Written by: Neil Gaiman & Lenny Henry
Directed by: Dewi Humphreys
Starring: Gary Bakewell, Laura Fraser, Paterson Joseph, Hywel Bennett, Clive Russell
- Running audio commentary by writer/creator Gaiman
- Interview with Gaiman
- Photo gallery
- Character descriptions
- Gaiman biography
Released by: A&E
Anamorphic: N/A; appears in its original 1.33:1 format.
My Advice: All fantasy fans should rent; Gaiman fans should own.
Richard Mayhew (Bakewell) used to have a fairly ordinary life. He had an attractive yet overbearing girlfriend (Elizabeth Marmur), had a decent job–everything was going perfectly…or at least a necessary equivalent. Then, one night, he’s walking along and runs across an injured girl named Door (Fraser), lying on the sidewalk. Being the nice guy that he is, he decides to help Door. The consequences of this action are that he is yanked out of the world of what is known as London Above and into the shadow world that is London Below–a dangerous landscape of assassins, mercenaries and magic from which Mayhew may never be able to leave.
Writer/Creator “The” Neil Gaiman has made it no secret he was disappointed with how the quality of the end product turned out. In fact, that was part of the impetus for his creating the “writer’s cut” of the movie, which has been out in book form for some time. He particularly focuses in the commentary on talking about how the show was lit and shot differently than originally planned–and especially loves to discuss how positively unmenacing the Beast of London turned out to be. While Gaiman is having a good time watching the show again–and talking to you about it–it’s easy to feel sorry for him, seeing as how he created all this and is watching turn into something less than what he envisioned. But the information he presents is solid, and sometimes frustrating, as fans will want to actually read the followup Marquis story about his coat, and will have wished the series had gone for another season.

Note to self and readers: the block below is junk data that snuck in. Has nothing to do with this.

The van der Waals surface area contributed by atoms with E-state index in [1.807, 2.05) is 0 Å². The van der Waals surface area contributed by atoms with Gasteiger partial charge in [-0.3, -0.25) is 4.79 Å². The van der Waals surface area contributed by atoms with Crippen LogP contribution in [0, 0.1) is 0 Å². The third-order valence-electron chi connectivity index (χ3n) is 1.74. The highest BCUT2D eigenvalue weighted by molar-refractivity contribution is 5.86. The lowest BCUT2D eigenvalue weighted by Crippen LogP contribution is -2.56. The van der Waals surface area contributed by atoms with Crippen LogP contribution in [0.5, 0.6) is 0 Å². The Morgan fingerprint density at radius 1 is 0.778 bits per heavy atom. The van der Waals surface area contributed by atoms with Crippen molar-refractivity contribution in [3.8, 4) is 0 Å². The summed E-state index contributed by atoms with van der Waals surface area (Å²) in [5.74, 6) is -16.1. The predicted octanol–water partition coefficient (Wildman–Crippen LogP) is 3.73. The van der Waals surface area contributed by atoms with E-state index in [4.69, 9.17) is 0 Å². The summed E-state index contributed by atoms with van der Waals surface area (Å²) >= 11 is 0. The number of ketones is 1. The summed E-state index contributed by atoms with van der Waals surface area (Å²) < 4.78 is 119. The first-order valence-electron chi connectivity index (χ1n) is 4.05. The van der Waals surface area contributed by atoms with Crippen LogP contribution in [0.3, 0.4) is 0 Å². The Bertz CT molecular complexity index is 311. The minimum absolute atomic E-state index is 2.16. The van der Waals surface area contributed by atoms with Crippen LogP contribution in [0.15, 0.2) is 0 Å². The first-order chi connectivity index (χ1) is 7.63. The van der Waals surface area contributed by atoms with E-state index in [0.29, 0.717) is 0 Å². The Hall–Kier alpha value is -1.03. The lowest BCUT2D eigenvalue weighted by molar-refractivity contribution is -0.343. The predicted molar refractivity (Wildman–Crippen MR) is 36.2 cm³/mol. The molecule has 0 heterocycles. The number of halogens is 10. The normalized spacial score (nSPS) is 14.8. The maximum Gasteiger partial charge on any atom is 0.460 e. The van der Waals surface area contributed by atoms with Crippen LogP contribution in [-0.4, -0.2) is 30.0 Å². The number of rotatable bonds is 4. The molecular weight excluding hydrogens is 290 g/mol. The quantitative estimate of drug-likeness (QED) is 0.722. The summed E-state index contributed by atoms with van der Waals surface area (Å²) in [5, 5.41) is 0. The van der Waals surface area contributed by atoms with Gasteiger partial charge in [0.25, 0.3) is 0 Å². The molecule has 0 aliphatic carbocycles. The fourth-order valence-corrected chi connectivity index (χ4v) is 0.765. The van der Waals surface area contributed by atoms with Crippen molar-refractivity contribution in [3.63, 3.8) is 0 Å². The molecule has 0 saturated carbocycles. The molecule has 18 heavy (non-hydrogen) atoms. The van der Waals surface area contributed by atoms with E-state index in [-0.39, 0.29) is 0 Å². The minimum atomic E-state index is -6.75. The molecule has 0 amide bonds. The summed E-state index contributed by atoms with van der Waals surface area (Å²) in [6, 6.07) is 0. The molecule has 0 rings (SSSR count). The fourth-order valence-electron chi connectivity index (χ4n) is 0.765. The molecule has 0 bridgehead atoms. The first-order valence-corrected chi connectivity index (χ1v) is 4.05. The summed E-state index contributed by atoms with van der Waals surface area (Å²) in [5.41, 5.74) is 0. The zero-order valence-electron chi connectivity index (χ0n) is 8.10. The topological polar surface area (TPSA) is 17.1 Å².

The rest of the features are pretty stock in trade, but for the original BBC interview with Gaiman, which brings in more information without having a lot of overlap. And hearing Gaiman speak on any subject is entertaining enough to where you won’t care about hearing something twice.
The series is a good one and despite its flaws–which Gaiman will be more than happy to address–it’s very enjoyable and better fantasy than you’re likely to see on this side of the pond any time soon. Rent it before buying to make sure it’s your bag, but fantasy or Gaiman fans will want to purchase, because it’s good enough to warrant multiple viewings.